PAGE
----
While there is no absolutely strict formula to which we adhere, the Middle School staff attempts to maintain a balance of 7th and 8th graders, as well as males to females. We simultaneously strive for diversity within our student population and a common sense of “group.” As a result, we look for students who we think will thrive within the Harmony program. Sometimes, these are students who have a distinct need for a more personalized, supportive, social environment. And sometimes, these are students who simply want a more creative and academically-rigorous atmosphere. All students are evaluated on a case-by-case basis and we attempt to reach our decision based upon anecdotal information from parents, the students prior experiences in school, and an authentic sense of who the student is as a person.
The process of entering the Middle School takes two paths. For prospective new students coming to Harmony, an application is filled out, an interview with both parent and student is held, and an essay is written by the potential student as to why they want to attend Harmony School. Once all interviews are completed, the staff attempts to assemble a collection of kids we think will work well together. Students who have previously been in the Harmony system must have their elementary teacher’s recommendation to be assured a place in the Middle School. If no questions arise, then both continuing and new families are invited to a parent orientation in August where more questions can be answered and general information is disseminated.
Core classes include Math, Science, Social Studies, Language Arts and 5th period (see below), physical education, current events, Exploration and Creation, and art and team building.
“5th Period” is an afternoon class that meets for a semester, mixes high school and middle school in classes that students select, subject matter range from folk art to advanced math.
Students also participate in family meeting, small group, daily clean up, all school meetings, convocations, parent/student/teacher conferences and Friday afternoon special events such as ice skating, hiking, indoor climbing, walking, and sports.
Students have weekly assignments in all core classes (Math, Science, Language Arts/Social Studies), long-term projects that may require outside resources, regular reading assignments, and miscellaneous other requirements. We recommend that student spend an average of 45 to 60 minutes per day. Study hall is offered Tuesday and Thursday after school.
We do not give letter grades but have two parent/student/teacher conferences (in November and May) to assess student progress. A standardized achievement test is given to all the students during second semester. Parents are encouraged to meet with staff whenever needed to clarify goals and expectations.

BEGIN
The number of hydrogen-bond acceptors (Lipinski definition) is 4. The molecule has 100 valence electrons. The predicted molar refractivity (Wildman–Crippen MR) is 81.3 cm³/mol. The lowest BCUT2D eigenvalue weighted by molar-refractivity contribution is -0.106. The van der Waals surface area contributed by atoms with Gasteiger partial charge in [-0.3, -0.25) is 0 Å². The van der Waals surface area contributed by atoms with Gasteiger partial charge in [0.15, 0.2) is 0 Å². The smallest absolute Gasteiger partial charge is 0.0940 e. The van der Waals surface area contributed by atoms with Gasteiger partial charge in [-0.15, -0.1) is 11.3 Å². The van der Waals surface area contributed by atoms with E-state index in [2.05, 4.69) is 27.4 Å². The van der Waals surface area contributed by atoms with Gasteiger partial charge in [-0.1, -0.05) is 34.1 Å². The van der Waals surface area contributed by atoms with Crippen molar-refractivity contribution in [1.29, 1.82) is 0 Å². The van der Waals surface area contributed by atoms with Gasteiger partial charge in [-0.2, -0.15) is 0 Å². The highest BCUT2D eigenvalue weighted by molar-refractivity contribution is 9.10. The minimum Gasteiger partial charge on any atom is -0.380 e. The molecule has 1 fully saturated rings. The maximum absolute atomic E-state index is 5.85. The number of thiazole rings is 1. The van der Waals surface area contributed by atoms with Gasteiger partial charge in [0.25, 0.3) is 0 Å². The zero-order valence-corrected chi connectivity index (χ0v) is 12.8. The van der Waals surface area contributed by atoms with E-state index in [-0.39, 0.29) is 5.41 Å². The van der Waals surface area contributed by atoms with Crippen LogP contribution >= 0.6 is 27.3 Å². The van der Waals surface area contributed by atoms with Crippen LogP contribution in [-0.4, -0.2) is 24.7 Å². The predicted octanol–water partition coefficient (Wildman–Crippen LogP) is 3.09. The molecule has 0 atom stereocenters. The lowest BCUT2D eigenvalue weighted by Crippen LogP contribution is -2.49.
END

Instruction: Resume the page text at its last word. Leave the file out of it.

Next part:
In order to graduate, students must receive credit from all three middle school teachers in their core subject, credit in social responsibility (indicating that the student was an active member of the Harmony Middle School community who could demonstrate that they are an independent learner), and eighth graders must complete a graduation project.
If a student transfers to another school we write a personal transcript.
Family meeting is Harmony School’s governing system. The Middle School has family meeting twice a month. It is chaired on a rotating basis by the graduates and is the means by which we make decisions, deal with problems, and discuss nuts-and-bolts issues. Family meeting is a school-wide institution and together with Student Solidarity allows for student input on issues that relate to them and the school.
Exploring the world via independent projects is a fundamental part of the Middle School. Our goal is for students to discover subjects they feel passionately about. These can be in almost any area — the arts, sports, reading, hobbies, politics, computers, etc. We’ve found that the depth of engagement and understanding in one subject can inspire students to excel similarly in other areas.
On alternate Wednesday mornings when not involved in community service, students work on independent projects of their choice. After having completed a project that demonstrates basic research and paper writing skills, as well as technology elements such as PowerPoint, iMovie, iDVD, etc. students branch out to topics that reflect new interests or skills they may wish to acquire.
We think the ultimate goal of Harmony Middle School is to help students become truly invested in themselves, their classmates, and the wider world around them.
Trips are an integral part of the Harmony Middle School experience. As such students are expected to choose, plan, and participate in them. We take two to three trips every school year.
We want students to have a direct say in their education. And, likewise, we want them to be able to impact their fellow classmates in meaningful and positive ways. To achieve this we give students a choice in classes, activities, trips, etc. and a voice in decisions that directly or indirectly affect them. In family meetings students literally create and enforce the rules. It is this democratic atmosphere that insures that every individual is valued and respected.
Personal challenges take many forms — from setting academic goals at the beginning of the year, to meeting the social and emotional needs of the group, to overcoming the fears of indoor climbing walls to outdoor high ropes courses. Over the course of the two years, we consciously put students in a wide variety of academic and non-academic situations and help them find what it takes for them to succeed.
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